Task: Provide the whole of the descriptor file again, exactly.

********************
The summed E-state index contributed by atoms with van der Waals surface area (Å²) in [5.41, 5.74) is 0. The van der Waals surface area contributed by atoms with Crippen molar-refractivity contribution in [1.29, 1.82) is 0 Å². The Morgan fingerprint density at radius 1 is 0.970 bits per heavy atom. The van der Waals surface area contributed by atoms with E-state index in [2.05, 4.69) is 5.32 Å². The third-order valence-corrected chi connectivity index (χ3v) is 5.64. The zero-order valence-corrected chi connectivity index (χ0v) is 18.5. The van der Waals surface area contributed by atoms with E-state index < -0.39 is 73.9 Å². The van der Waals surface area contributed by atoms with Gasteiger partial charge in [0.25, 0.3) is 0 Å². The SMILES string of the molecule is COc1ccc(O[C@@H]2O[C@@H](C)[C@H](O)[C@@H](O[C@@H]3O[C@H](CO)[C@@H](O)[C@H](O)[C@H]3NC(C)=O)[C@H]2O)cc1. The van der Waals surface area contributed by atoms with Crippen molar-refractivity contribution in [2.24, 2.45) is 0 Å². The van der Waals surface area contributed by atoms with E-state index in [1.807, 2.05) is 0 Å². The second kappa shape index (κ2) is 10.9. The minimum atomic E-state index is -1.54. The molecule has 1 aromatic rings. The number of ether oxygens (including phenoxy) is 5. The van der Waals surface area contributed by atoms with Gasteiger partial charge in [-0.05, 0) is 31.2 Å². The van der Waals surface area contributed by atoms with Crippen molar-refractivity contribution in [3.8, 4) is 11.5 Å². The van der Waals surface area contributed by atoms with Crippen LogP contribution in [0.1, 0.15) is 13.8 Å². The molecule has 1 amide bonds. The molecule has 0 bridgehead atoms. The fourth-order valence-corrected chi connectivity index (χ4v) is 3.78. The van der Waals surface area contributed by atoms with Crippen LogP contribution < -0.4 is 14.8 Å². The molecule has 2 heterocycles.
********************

The summed E-state index contributed by atoms with van der Waals surface area (Å²) in [5.41, 5.74) is 0. The van der Waals surface area contributed by atoms with Crippen molar-refractivity contribution in [1.29, 1.82) is 0 Å². The Morgan fingerprint density at radius 1 is 0.970 bits per heavy atom. The van der Waals surface area contributed by atoms with E-state index in [2.05, 4.69) is 5.32 Å². The third-order valence-corrected chi connectivity index (χ3v) is 5.64. The zero-order valence-corrected chi connectivity index (χ0v) is 18.5. The van der Waals surface area contributed by atoms with E-state index < -0.39 is 73.9 Å². The van der Waals surface area contributed by atoms with Gasteiger partial charge in [0.25, 0.3) is 0 Å². The SMILES string of the molecule is COc1ccc(O[C@@H]2O[C@@H](C)[C@H](O)[C@@H](O[C@@H]3O[C@H](CO)[C@@H](O)[C@H](O)[C@H]3NC(C)=O)[C@H]2O)cc1. The van der Waals surface area contributed by atoms with Crippen molar-refractivity contribution in [2.24, 2.45) is 0 Å². The van der Waals surface area contributed by atoms with E-state index in [1.807, 2.05) is 0 Å². The second kappa shape index (κ2) is 10.9. The minimum atomic E-state index is -1.54. The molecule has 1 aromatic rings. The number of ether oxygens (including phenoxy) is 5. The van der Waals surface area contributed by atoms with Gasteiger partial charge in [-0.05, 0) is 31.2 Å². The van der Waals surface area contributed by atoms with Crippen molar-refractivity contribution in [3.8, 4) is 11.5 Å². The van der Waals surface area contributed by atoms with Crippen LogP contribution in [0.1, 0.15) is 13.8 Å². The molecule has 1 amide bonds. The molecule has 0 bridgehead atoms. The fourth-order valence-corrected chi connectivity index (χ4v) is 3.78. The van der Waals surface area contributed by atoms with Crippen LogP contribution < -0.4 is 14.8 Å². The molecule has 2 heterocycles.